On Dec. 4, the U.S. Department of Labor announced that the economy had added some 211,000 jobs in November, more than analysts had predicted. The government also revised previous numbers to show that more jobs were created in September and October than originally estimated.
So it seemed almost inevitable that the Federal Reserve finally would feel confident enough about the economy to begin raising interest rates at its December meeting. By the time you read this you’ll know whether it happened or not; experts have been incorrectly predicting higher rates for years now.
But even if the Fed defied expectations yet again, it’s still a good time to think about what higher interest rates mean for your portfolio.
“It will happen. We just don’t know when,” says Jerry Goss of Goss Wealth Management.
An investor’s mix of stocks and bonds generally varies based on the investor’s age and risk tolerance. Because people are living longer, it might be a good idea for investors to be slightly more weighted toward equities than they might have been in the past, Goss suggests. For example, a 50-year-old investor who might have had a 70/30 mix of equities and bonds 10 years ago might be at 75/25 today.
“Statistically, they may be around for 20 or 30 years [after retirement], so that’s still a long term,” he adds.
That doesn’t necessarily mean bonds should be abandoned, however.
“If you make the assumption that interest rates are going to go up, you’re still going to want to be in bonds, but you’re going to want to be in the right types of bonds,” Goss says.
In a rising interest rate environment, bonds that mature quickly might make more sense. Floating rate funds, in which the interest rate is adjusted every 90 days, are more favorable in a higher interest rate environment than in a lower rate environment, he says.
But even assuming a recent bump, Fed Chairwoman Janet Yellen has made clear that the benchmark rate will be raised gradually. And it’s not as if the economy is soaring or that inflation is rampant. So interest rates likely will be relatively low for the foreseeable future.
“It’s awfully hard to own bonds that are paying really low interest rates right now,” says Jason Windham, president of the Shobe Financial Group.
As Windham points out, bonds aren’t really the growth side of your portfolio. They’re mostly in there because they’re less volatile than stocks.
But bonds are not risk-free. If interest rates go up, bond prices typically go down.
“So you kind of get double-whammied a little bit,” Windham says. “You’re getting low interest rates, and then the potential that if interest rates go up, the bond prices of those can go down.”
Simply holding more cash is another option. He also mentions bonds with a shorter maturity shelf-life, which are less price-volatile in the face of rising rates.
With his clients, Windham says, it often just comes down to risk tolerance. Some people are still nervous about investing in the stock market. At the same time, the low interest rate environment make bonds unappealing to many.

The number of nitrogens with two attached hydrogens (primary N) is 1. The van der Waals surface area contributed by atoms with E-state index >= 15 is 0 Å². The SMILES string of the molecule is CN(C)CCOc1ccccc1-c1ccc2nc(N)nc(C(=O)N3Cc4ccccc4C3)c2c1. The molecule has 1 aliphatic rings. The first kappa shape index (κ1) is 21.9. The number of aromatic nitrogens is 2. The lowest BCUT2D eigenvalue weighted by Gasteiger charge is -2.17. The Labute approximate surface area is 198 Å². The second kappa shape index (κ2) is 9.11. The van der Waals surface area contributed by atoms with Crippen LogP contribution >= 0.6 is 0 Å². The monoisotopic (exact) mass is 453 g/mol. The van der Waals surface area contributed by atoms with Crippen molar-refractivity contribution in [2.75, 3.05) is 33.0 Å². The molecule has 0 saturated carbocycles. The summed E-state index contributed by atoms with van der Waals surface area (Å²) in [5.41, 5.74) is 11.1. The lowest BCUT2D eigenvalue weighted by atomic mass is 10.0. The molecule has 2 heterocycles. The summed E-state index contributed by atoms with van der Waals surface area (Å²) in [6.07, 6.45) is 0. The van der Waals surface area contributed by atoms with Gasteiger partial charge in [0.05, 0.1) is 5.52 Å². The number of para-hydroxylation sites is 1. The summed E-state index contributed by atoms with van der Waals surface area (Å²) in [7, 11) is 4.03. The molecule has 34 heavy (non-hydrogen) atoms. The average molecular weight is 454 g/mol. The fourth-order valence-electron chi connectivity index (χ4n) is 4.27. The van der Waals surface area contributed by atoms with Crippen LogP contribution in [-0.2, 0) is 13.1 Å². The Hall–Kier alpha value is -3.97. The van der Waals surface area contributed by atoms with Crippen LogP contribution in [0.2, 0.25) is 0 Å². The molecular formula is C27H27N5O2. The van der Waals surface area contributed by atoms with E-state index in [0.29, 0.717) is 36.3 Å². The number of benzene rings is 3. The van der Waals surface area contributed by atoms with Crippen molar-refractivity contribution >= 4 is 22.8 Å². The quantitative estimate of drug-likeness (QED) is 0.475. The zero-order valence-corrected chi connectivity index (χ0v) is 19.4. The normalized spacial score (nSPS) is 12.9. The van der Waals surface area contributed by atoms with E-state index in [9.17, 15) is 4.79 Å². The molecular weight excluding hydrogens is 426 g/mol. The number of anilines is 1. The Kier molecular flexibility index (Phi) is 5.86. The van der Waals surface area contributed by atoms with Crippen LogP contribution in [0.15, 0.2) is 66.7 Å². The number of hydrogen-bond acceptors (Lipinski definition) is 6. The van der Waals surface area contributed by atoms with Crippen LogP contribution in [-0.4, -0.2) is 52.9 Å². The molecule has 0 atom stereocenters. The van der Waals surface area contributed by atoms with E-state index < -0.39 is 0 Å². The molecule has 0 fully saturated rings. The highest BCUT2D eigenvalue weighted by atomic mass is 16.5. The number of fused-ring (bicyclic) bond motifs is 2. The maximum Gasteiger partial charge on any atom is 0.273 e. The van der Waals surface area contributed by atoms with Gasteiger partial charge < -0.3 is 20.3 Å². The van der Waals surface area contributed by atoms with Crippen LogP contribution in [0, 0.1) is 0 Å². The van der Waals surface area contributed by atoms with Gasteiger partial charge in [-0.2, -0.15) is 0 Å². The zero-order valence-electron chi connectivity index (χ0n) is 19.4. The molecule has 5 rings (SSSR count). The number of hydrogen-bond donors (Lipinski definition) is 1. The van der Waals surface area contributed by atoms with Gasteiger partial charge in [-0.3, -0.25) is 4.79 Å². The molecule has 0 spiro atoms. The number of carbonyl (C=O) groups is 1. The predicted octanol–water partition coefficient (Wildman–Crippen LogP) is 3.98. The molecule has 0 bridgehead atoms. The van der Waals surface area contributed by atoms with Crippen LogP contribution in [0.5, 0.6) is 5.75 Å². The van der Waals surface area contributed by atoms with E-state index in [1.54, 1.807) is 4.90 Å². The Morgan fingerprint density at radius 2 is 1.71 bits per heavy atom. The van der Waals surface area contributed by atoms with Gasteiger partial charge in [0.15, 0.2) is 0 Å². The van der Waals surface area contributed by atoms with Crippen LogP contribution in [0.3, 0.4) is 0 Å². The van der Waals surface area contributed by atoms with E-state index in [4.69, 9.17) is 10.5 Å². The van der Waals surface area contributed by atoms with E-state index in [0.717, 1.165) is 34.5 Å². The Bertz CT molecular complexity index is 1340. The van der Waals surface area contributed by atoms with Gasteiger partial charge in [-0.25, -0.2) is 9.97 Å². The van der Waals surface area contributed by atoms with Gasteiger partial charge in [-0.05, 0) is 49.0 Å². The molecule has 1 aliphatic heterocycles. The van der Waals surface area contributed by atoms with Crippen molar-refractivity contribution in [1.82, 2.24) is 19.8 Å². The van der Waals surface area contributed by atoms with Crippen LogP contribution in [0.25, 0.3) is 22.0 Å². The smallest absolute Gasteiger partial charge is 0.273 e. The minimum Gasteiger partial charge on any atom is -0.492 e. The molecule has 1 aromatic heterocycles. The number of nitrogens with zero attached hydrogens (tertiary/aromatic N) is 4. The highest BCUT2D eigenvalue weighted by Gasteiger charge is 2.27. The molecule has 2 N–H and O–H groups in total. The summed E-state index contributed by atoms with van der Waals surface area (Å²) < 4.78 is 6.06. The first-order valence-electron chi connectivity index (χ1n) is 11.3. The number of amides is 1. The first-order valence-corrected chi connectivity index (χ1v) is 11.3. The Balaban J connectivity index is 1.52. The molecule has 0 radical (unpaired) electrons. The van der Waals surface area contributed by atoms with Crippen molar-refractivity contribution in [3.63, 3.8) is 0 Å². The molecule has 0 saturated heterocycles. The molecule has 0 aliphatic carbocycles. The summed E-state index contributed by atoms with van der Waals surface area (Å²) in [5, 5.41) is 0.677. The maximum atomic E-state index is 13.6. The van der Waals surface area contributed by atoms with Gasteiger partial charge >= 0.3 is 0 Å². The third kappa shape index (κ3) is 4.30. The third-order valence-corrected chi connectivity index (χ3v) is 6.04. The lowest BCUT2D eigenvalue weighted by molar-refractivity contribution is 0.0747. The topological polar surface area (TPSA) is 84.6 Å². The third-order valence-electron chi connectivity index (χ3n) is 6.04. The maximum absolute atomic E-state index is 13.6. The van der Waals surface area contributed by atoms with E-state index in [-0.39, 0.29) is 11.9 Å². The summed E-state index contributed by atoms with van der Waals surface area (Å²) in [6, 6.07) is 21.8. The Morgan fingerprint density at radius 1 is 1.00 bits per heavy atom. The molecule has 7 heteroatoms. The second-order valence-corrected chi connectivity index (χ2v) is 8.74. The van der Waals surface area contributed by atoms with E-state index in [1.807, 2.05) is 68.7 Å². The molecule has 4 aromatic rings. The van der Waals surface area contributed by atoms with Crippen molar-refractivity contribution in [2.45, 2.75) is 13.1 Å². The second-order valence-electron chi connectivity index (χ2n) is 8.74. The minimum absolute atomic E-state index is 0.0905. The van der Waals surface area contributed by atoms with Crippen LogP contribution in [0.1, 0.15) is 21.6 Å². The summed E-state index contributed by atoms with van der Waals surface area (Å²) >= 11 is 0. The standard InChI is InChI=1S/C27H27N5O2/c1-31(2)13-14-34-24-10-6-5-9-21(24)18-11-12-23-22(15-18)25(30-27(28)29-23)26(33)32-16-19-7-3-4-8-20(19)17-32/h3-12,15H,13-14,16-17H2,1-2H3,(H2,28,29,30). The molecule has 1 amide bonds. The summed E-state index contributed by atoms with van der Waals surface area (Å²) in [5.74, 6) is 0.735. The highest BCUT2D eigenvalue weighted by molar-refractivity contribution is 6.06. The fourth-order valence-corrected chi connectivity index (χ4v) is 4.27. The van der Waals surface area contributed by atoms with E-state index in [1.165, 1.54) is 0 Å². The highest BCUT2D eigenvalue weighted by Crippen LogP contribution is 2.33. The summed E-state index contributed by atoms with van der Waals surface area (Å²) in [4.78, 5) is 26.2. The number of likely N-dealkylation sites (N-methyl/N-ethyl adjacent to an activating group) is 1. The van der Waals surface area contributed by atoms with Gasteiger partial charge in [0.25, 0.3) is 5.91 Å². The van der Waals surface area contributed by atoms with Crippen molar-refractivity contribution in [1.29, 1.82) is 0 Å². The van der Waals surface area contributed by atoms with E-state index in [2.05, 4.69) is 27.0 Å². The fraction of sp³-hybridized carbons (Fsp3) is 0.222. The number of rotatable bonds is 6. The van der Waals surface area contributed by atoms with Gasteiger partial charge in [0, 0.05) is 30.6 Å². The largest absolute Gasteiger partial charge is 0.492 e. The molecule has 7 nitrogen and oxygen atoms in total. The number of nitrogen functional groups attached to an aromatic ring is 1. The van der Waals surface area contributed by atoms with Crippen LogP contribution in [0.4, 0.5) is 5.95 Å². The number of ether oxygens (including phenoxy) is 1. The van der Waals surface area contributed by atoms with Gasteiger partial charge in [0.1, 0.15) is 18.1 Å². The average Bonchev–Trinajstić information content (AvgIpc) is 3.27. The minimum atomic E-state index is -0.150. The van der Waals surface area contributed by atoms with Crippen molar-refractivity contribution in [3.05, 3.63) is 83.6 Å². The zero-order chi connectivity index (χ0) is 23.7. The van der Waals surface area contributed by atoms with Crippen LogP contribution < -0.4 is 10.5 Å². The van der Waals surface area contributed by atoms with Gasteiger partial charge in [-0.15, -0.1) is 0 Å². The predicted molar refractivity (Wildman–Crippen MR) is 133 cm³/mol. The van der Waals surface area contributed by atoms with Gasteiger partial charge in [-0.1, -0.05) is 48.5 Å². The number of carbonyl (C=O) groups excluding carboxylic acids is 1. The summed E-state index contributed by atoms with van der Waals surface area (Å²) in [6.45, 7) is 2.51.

So what often ends up happening is those two factors counterbalance each other, and the proportion of stocks and bonds ends up being pretty much the same as it would have been if a person of the same age with the same goals had been investing 10 years ago, he says.
Certified Financial Planner Chad Olivier echoes the importance of investors being realistic about their risk tolerance and income needs. If you have too much money in stocks when there’s a correction, you could find yourself selling those investments at a depressed price.
Short term individual bonds, CDs and fixed interest rate annuities that take three to seven years to mature can provide a more consistent income. As short term bonds mature and interest rates rise, Olivier says, the investor could look into investments with longer maturities, “laddering the investments” by going to seven, nine, 12 and 15 year maturities, for example.
Of course, every investor is different, and a professional can help you decide what’s best for you. Mark Simmons of Simmons Asset Management takes the unconventional view that you’re probably better off with no bonds at all.
“To me, having bonds in a portfolio doesn’t protect against anything,” he says. “I think having them in a portfolio increases risk.”
At best, he says bonds only spread out risk. Rather than a portfolio with bonds and stocks, he recommends a portfolio with equities and an insurance umbrella.
“If you can protect seven years worth of income, any sort of pullback in the market doesn’t affect your ability to live off your retirement,” Simmons says.
Two years worth can be in cash, CDs or a money market account. The other five can go into some sort of insurance annuity, in which you’re guaranteed a certain return. The upside is capped, because if the investment performs better than what was promised you don’t get the difference, but you’re protected from a downturn.
Simply spreading the risk with, say, a 60/40 equity/bond allocation won’t do you much good if there’s another crash, Simmons says.
“What we’ve learned is that when you go through major market corrections, it doesn’t matter what you’re in, it’s going to fall,” he says. The more important consideration, he says, is making sure you don’t outlive your money.